The Strangler (1964)

Leo Kroll (Victor Buono) is a mild-mannered lab analyst at a big-city hospital.  He lives in his mother's apartments, likes to play ring-toss games, enjoys dolls - and strangling nurses.  Each doll he wins represents a woman he kills, and we join him on victim number eight, Helen Lawson (Selette Cole).

Kroll is intelligent and has managed to remain under the radar.  However, his concentration on nurses has the police bringing in the staff of hospitals where the victims may have worked.  Despite Kroll's cool demeanor he gains the attention of Detective Posner (Michael Ryan) and homicide Lt. Frank Benson (David McLean), who sense something off about him.

Turns out things are quite off.  He is overweight and not particularly handsome, a fact his overbearing mother (Ellen Corby) drives home at any chance along with guilt for not seeing her on a regular basis.  He is anxious to be free of her, and his anger over the lost chance when he finds out her nurse, Clara (Jeanne Bates) saved her life.  Angry at being cheated, he visits Clara and makes his first mistakes after killing her.  This further puts him under the spotlight with the police, even after being cleared by a polygraph test.

After his mother does pass he wants nothing more than to be able to live his own life.  However, when he sees Posner speaking with Barbara (Diane Sayer), one of the girls at the ring-toss booth where he wins his dolls, he feels that it will be short-lived.  He murders Barbara in a desperate attempt to throw the cops off the trail, returning the next day to declare his love for her boss, Tally (Davey Davison).  Tally, stricken with grief over Barbara and completely blindsided by Leo's approach, spurns him, earning his rage.  The police are now aware that she will be his next victim and set up a way to catch him.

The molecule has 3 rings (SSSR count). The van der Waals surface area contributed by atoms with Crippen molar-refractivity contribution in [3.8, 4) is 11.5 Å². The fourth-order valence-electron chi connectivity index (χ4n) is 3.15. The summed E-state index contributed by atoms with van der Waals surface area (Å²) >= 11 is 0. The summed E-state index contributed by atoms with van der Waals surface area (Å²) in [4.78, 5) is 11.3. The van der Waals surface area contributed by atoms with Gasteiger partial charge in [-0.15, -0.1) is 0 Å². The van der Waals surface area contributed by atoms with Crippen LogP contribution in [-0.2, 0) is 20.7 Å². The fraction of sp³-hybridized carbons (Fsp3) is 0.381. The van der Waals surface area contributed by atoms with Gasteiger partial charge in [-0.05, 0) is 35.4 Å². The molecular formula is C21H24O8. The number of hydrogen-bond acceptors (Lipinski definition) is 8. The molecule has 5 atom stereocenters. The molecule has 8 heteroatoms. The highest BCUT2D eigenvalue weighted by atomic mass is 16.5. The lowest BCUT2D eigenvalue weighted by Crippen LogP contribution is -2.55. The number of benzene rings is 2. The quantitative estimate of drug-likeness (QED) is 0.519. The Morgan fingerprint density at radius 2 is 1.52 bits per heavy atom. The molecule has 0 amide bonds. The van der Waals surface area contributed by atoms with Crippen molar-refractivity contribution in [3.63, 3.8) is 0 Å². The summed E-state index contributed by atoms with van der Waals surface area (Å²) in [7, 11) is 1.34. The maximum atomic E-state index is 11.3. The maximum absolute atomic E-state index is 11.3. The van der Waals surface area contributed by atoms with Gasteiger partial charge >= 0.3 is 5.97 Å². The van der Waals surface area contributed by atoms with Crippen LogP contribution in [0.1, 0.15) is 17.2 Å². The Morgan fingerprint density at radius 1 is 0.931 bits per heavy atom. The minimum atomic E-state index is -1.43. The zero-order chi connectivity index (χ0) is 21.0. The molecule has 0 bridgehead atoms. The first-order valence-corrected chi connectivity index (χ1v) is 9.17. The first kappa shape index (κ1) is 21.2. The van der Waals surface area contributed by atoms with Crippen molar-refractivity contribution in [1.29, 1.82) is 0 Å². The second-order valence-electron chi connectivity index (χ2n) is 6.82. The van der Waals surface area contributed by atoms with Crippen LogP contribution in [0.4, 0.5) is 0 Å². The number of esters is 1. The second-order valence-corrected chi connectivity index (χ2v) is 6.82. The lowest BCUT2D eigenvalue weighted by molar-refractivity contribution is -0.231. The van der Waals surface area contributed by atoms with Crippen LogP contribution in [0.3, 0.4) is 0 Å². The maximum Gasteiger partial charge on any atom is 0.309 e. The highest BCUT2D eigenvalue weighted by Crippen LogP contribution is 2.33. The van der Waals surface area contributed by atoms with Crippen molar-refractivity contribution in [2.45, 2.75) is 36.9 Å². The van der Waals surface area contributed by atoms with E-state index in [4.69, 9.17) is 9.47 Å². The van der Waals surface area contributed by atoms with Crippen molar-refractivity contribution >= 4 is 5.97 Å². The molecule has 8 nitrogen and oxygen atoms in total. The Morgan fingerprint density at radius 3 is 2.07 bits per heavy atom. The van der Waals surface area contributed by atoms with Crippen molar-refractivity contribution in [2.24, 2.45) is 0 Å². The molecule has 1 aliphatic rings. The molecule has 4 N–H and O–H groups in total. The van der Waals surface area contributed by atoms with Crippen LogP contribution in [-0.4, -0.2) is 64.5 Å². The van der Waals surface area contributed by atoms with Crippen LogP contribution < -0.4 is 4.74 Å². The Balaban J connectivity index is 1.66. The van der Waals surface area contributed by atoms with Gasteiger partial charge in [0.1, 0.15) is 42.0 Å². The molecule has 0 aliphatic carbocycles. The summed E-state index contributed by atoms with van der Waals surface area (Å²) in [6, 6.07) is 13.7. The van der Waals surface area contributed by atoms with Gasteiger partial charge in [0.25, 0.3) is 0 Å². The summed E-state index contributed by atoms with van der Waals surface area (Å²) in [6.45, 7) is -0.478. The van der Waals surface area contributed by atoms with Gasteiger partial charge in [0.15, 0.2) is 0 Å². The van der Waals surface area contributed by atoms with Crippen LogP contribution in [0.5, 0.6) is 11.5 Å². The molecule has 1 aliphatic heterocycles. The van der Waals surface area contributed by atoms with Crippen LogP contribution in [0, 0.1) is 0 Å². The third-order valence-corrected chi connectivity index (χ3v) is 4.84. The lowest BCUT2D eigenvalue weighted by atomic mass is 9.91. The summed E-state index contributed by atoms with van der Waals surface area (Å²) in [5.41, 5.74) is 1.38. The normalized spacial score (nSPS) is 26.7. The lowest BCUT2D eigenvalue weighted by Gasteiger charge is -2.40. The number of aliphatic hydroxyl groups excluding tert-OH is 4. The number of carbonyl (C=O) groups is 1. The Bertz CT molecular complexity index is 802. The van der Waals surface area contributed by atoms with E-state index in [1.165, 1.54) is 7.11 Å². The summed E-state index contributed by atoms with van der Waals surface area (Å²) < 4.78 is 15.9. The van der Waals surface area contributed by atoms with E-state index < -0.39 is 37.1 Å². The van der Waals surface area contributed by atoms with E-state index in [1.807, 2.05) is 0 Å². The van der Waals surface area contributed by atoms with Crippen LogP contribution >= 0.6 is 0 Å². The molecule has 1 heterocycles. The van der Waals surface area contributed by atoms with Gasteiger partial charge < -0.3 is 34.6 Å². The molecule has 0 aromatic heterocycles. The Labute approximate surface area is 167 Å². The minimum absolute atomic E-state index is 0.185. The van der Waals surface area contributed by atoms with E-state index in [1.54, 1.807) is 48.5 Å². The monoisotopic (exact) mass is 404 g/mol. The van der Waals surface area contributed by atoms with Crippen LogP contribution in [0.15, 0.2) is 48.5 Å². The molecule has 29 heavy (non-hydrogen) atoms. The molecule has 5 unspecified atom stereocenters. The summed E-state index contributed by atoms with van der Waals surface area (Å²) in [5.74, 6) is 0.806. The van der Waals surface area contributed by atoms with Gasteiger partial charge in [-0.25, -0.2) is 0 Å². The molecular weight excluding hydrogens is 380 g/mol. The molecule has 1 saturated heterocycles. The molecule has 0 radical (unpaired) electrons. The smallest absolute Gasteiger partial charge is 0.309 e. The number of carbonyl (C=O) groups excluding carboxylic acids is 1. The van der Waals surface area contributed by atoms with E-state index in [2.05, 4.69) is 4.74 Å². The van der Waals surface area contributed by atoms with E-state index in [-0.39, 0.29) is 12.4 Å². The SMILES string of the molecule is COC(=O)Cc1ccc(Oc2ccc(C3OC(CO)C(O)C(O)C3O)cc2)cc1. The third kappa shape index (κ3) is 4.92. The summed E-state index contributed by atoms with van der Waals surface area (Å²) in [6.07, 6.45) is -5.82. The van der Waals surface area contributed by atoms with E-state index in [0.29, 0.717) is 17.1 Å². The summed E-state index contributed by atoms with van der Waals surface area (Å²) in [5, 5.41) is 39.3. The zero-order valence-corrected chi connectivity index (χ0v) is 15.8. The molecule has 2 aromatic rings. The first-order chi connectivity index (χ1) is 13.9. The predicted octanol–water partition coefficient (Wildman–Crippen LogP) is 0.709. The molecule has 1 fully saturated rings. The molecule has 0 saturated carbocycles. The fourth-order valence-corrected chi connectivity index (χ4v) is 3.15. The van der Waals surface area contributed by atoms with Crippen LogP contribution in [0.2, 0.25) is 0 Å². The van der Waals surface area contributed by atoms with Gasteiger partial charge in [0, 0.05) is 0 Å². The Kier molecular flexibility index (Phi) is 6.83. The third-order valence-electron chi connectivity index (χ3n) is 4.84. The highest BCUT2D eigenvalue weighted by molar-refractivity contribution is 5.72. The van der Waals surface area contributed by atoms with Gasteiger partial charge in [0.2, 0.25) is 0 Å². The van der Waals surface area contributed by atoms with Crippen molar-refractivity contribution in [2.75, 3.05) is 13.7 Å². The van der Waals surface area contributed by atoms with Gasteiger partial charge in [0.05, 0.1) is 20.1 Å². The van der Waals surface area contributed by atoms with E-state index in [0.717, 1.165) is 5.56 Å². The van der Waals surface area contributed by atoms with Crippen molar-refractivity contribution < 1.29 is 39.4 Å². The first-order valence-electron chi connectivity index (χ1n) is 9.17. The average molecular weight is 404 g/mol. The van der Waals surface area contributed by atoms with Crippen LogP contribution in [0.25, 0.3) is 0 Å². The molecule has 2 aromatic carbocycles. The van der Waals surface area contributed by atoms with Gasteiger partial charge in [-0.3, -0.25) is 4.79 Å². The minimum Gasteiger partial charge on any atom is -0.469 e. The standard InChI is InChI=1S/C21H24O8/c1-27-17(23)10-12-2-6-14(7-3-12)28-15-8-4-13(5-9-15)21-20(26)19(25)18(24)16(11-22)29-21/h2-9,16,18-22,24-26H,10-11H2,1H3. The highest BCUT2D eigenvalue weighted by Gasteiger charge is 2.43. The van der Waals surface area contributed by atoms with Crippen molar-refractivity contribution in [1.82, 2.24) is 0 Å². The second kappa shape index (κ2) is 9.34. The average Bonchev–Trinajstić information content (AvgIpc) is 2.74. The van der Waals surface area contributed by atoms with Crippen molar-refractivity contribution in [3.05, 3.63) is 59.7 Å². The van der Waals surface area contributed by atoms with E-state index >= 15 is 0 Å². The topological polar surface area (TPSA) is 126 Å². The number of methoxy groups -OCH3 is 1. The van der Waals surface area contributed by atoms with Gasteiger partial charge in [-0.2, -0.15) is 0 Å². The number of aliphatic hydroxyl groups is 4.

The Strangler, despite it's claims of crime and psychiatric research, is pure exploitation.  It was released shortly after the Boston Strangler's last victim was found, definitely owes quite a bit to Psycho and makes sure every woman that is murdered has the chance to strip down as far as they could in a mainstream American film of the time. Still, it is worth it for the cops not being dumb for once and the fact that Buono puts forth quite a frightening performance.  The contained rage at his mother (and at having a hard time with society at large) is always on his face even when he appears to be calm and detached.

As usual, though, the psychology is all over the place.  A man who is supposed to be a well-regarded psychiatrist (Russ Bender) declares that the killer must be a paranoid schizophrenic and, as usual, talking about split personalities.  I think by now everyone is aware that schizophrenia has nothing to do with multiple personalities, and even so Kroll never displays either schizophrenia (no voices, weird gestures, etc.), nor does he have any personality other than his own.  Rage issues, possible sociopathy, but nothing even approaching schizophrenia.  I know I'm going on about it, but the movie claimed to be researched - and in this case it appears the research only extended to other Hollywood movies that use the same trope.

So, ignore the supposed "research" that went into this, and enjoy what is otherwise a well-put-together exploitation film with a fine performance at its center.

The Strangler (1964)
Time: 89 minutes
Starring: Victor Buono, Ellen Corby
Director: Burt Topper


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